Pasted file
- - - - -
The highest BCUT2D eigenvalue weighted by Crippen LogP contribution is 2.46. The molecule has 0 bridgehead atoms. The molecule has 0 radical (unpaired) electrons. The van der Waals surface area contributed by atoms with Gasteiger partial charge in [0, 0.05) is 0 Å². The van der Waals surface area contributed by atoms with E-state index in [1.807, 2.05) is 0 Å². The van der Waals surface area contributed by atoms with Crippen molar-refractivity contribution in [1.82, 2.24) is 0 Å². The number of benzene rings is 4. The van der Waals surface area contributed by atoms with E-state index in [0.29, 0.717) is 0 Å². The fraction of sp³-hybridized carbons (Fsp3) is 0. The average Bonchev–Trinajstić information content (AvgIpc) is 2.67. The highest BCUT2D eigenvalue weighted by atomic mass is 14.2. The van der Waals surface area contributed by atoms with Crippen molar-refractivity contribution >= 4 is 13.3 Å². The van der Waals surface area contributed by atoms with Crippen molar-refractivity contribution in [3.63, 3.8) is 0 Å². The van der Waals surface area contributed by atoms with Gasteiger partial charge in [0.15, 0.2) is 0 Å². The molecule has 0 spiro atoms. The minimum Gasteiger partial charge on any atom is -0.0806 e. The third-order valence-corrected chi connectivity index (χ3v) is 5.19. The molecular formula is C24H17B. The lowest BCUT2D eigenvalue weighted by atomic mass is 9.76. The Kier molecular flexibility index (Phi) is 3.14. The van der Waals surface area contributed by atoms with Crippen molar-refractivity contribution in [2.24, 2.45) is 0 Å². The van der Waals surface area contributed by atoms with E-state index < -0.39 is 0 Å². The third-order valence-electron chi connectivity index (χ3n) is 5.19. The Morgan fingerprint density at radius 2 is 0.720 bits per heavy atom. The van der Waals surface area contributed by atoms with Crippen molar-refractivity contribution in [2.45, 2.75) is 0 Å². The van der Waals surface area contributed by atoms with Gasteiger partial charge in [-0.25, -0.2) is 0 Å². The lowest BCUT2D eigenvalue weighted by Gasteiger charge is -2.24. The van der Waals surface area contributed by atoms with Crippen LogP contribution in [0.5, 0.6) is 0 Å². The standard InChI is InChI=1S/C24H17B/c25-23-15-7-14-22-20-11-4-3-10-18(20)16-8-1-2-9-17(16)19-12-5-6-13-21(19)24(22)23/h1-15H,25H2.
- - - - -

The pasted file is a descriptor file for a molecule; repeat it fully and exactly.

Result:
The highest BCUT2D eigenvalue weighted by Crippen LogP contribution is 2.46. The molecule has 0 bridgehead atoms. The molecule has 0 radical (unpaired) electrons. The van der Waals surface area contributed by atoms with Gasteiger partial charge in [0, 0.05) is 0 Å². The van der Waals surface area contributed by atoms with E-state index in [1.807, 2.05) is 0 Å². The van der Waals surface area contributed by atoms with Crippen molar-refractivity contribution in [1.82, 2.24) is 0 Å². The number of benzene rings is 4. The van der Waals surface area contributed by atoms with E-state index in [0.29, 0.717) is 0 Å². The fraction of sp³-hybridized carbons (Fsp3) is 0. The average Bonchev–Trinajstić information content (AvgIpc) is 2.67. The highest BCUT2D eigenvalue weighted by atomic mass is 14.2. The van der Waals surface area contributed by atoms with Crippen molar-refractivity contribution >= 4 is 13.3 Å². The van der Waals surface area contributed by atoms with Crippen molar-refractivity contribution in [3.63, 3.8) is 0 Å². The van der Waals surface area contributed by atoms with Gasteiger partial charge in [0.15, 0.2) is 0 Å². The molecule has 0 spiro atoms. The minimum Gasteiger partial charge on any atom is -0.0806 e. The third-order valence-corrected chi connectivity index (χ3v) is 5.19. The molecular formula is C24H17B. The lowest BCUT2D eigenvalue weighted by atomic mass is 9.76. The Kier molecular flexibility index (Phi) is 3.14. The van der Waals surface area contributed by atoms with Crippen molar-refractivity contribution in [2.24, 2.45) is 0 Å². The van der Waals surface area contributed by atoms with E-state index < -0.39 is 0 Å². The third-order valence-electron chi connectivity index (χ3n) is 5.19. The Morgan fingerprint density at radius 2 is 0.720 bits per heavy atom. The van der Waals surface area contributed by atoms with Crippen molar-refractivity contribution in [2.45, 2.75) is 0 Å². The van der Waals surface area contributed by atoms with Gasteiger partial charge in [-0.25, -0.2) is 0 Å². The lowest BCUT2D eigenvalue weighted by Gasteiger charge is -2.24. The van der Waals surface area contributed by atoms with Crippen LogP contribution in [0.5, 0.6) is 0 Å². The standard InChI is InChI=1S/C24H17B/c25-23-15-7-14-22-20-11-4-3-10-18(20)16-8-1-2-9-17(16)19-12-5-6-13-21(19)24(22)23/h1-15H,25H2.